Cardiff Airport Taxi and Transfer Services
Cardiff Airport taxis – What to expect
An ordinary saloon taxi will take you from A to B, but if you want something a little extra to play with along the way, consider contacting an elite Cardiff Airport taxi firm. These companies are ubiquitous around UK airports, and thrive on business travellers with fat wallets.
A complimentary meet-and-greet service will ensure that you do not get lost at your destination airport, whilst a newspaper and bottled water will keep you happy during the journey itself. All transfer firms operate a 24-hour service. Note that this is not replicated throughout Cardiff’s minicab and hackney carriage firms.
Sightseeing and golf tours are also catered for by most transfer specialists, regardless of their clientele.
Taxi rank at Cardiff Airport
The taxi rank at Cardiff Airport is located just outside of the arrivals exit. It was announced in September 2015 that Flightlink Wales were to be the official operator at Cardiff Airport and they have a bookings desk available in the arrivals hall.
Other taxi firms are able to pick up and drop off at Cardiff Airport but these taxis must be pre-booked.
Estimated taxi Fares to and from Cardiff
A Cardiff Airport taxi to the centre of Cardiff costs between £30-£45, depending on the location and type of taxi. Minibuses (six seats or larger) are charged at approximately double rate.
There are plenty of minicab firms at the airport (and in the city centre itself) but caution is advised when using these services, as many private hire firms adhere to their own pricing regulations, and can charge in excess of the prices quoted in this article. Hackney carriages are also more expensive than specialist transfer firms.
Luggage premiums may be charged for any item in contravention of airline specifications; in other words, if you can’t take it on a plane, it’s going to cost extra. If you plan to carry very large suitcases or unwieldy objects like a bicycle, for example, be sure to inform the taxi company during the booking process.
If your taxi is required to park at the airport, the fee will be added to your total fare. Drop-off is free at Cardiff, and designated zones are located in front of the main terminal for 10 minutes and in the Long Stay 1 Car Park for 20 minutes. However, pick-up must be conducted in the short stay (under 24 hours) car park.
Your driver can wait free in the short-stay car park for a maximum duration of 10 minutes. Parking thereafter is charged at £2.50 for up to an hour. Vehicles are not allowed to wait on airport approach roads.
Estimated taxi fares: Cardiff Airport to Cardiff City centre
|Vehicle||Single Trip||Return Trip|
|Saloon Car (up to 4 passengers)||£30-£45||£50-60|
|Estate Car (up to 4 passengers)||£45||£70-80|
|Executive Car (up to 4 passengers)||£50-£60||£80-£90|
|People Carrier (up to 6 passengers)||£50-£60||£90-£110|
|8 Seater Minibus (up to 8 passengers)||£60-£80||£110-120|
|Executive People Carrier (up to 6 passengers)||£75-£85||£115-£130|
|16 Seater Minibus
(12, 14 or 16 passengers, depending on luggage)
* Please note that these prices are only estimates as of May 2016. Fares can vary depending on routes, taxi firm rates and time of journey. Please contact a firm directly for a quotation.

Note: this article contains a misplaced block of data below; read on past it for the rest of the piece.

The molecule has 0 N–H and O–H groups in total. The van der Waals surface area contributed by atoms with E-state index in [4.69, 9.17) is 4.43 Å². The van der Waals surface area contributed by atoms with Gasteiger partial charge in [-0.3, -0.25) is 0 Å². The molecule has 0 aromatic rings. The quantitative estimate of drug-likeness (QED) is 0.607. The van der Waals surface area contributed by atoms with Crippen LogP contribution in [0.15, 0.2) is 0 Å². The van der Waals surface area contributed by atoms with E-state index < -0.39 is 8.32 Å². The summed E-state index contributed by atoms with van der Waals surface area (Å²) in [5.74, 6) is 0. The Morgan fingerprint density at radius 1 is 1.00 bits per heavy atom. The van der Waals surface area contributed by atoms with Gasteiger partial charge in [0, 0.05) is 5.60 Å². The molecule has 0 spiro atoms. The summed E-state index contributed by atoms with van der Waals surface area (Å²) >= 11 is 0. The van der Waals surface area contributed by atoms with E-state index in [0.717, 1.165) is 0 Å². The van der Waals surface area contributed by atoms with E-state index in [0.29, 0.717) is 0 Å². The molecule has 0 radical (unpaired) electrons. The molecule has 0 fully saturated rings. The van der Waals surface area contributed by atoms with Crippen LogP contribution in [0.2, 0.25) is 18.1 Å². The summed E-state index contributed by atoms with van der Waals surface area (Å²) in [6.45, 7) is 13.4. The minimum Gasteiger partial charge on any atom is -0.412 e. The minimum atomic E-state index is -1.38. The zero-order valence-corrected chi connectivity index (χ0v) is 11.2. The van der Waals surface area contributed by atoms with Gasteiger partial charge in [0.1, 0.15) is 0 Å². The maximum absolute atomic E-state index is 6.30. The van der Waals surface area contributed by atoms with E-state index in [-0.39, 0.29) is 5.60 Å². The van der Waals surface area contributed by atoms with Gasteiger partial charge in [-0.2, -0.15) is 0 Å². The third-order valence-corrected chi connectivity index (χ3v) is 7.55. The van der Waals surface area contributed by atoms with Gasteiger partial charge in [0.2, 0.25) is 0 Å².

Things to See
Founded in the Neolithic, and championed by Romans some 4,000 years later, Cardiff is one of the oldest settlements in the UK. The modern city sits on the north bank of the Bristol Channel, close to the Anglo-Welsh border.
Cardiff gained fame and fortune in the early 21st century exporting coal to foreign markets, and it achieved capital status in 1955. Today, the city is best known as a hub of international sport, hosting major rugby and football tournaments. Cardiff was handed the prestigious European City of Sport award earlier this year.
As the Welsh capital, Cardiff is a paradise of town halls and important buildings, as well as being a magnet for art enthusiasts. The National Museum, located 15 miles from the city airport, is a great place to exercise your curious mind.
The Evolution of Wales exhibition displays some of the most amazing dinosaur fossils in the UK, hinting at a submarine past where giant fish ruled the waves. Best of all, the museum is right in the centre of Cardiff and is free to enter.
Seven more museums and art galleries populate the Welsh capital. Exhibitions range from the coal, slate and wool industries, to an exposé on the Roman Legions, men that spent centuries plodding the ramparts at Caeleon fortress, Newport, some 17 miles from Cardiff. The Millennium Centre is also worth a look, especially if you are fond of the dramatic arts – dance, music and theatre.
For sports fans, the Millennium Stadium is a superb venue, hosting concerts, sporting events and private functions. It’s one of the most popular places in the UK to hold sporting events and most notably was home to several Rugby World Cup 2015 Matches. About 14 miles separate the airport and the stadium, with an average fare of £45.
New Cardiff City Stadium is within a mile of its bigger brother, the Millennium Stadium, on the west side of the city where it is home to the Cardiff City Football Club.
Sport aside, Cardiff has an unusual industry operating within its midst – grapes. The Llanerch Vineyard thrives in the Welsh climate, providing visitors with bed and breakfast facilities, fine dining and a food school, with enough wine to flood the Mediterranean. The Vineyard sits between the towns of Hensol and Miskin, just eight miles from the city centre.